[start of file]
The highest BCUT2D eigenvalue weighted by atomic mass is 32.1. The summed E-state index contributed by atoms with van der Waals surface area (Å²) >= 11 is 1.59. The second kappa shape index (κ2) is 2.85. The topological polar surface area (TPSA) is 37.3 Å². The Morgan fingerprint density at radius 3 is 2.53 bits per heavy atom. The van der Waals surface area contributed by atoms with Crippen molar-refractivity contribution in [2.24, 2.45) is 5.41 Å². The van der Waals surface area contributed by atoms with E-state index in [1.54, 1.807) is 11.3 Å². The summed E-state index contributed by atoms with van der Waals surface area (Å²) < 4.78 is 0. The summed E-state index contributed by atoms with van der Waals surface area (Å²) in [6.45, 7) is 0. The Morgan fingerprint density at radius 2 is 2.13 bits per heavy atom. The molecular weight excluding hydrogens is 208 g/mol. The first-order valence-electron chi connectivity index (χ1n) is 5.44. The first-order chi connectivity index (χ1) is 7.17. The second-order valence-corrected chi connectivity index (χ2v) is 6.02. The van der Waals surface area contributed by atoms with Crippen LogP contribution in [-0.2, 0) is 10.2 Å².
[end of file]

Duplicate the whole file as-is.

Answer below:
The highest BCUT2D eigenvalue weighted by atomic mass is 32.1. The summed E-state index contributed by atoms with van der Waals surface area (Å²) >= 11 is 1.59. The second kappa shape index (κ2) is 2.85. The topological polar surface area (TPSA) is 37.3 Å². The Morgan fingerprint density at radius 3 is 2.53 bits per heavy atom. The van der Waals surface area contributed by atoms with Crippen molar-refractivity contribution in [2.24, 2.45) is 5.41 Å². The van der Waals surface area contributed by atoms with E-state index in [1.54, 1.807) is 11.3 Å². The summed E-state index contributed by atoms with van der Waals surface area (Å²) < 4.78 is 0. The summed E-state index contributed by atoms with van der Waals surface area (Å²) in [6.45, 7) is 0. The Morgan fingerprint density at radius 2 is 2.13 bits per heavy atom. The molecular weight excluding hydrogens is 208 g/mol. The first-order valence-electron chi connectivity index (χ1n) is 5.44. The first-order chi connectivity index (χ1) is 7.17. The second-order valence-corrected chi connectivity index (χ2v) is 6.02. The van der Waals surface area contributed by atoms with Crippen LogP contribution in [-0.2, 0) is 10.2 Å².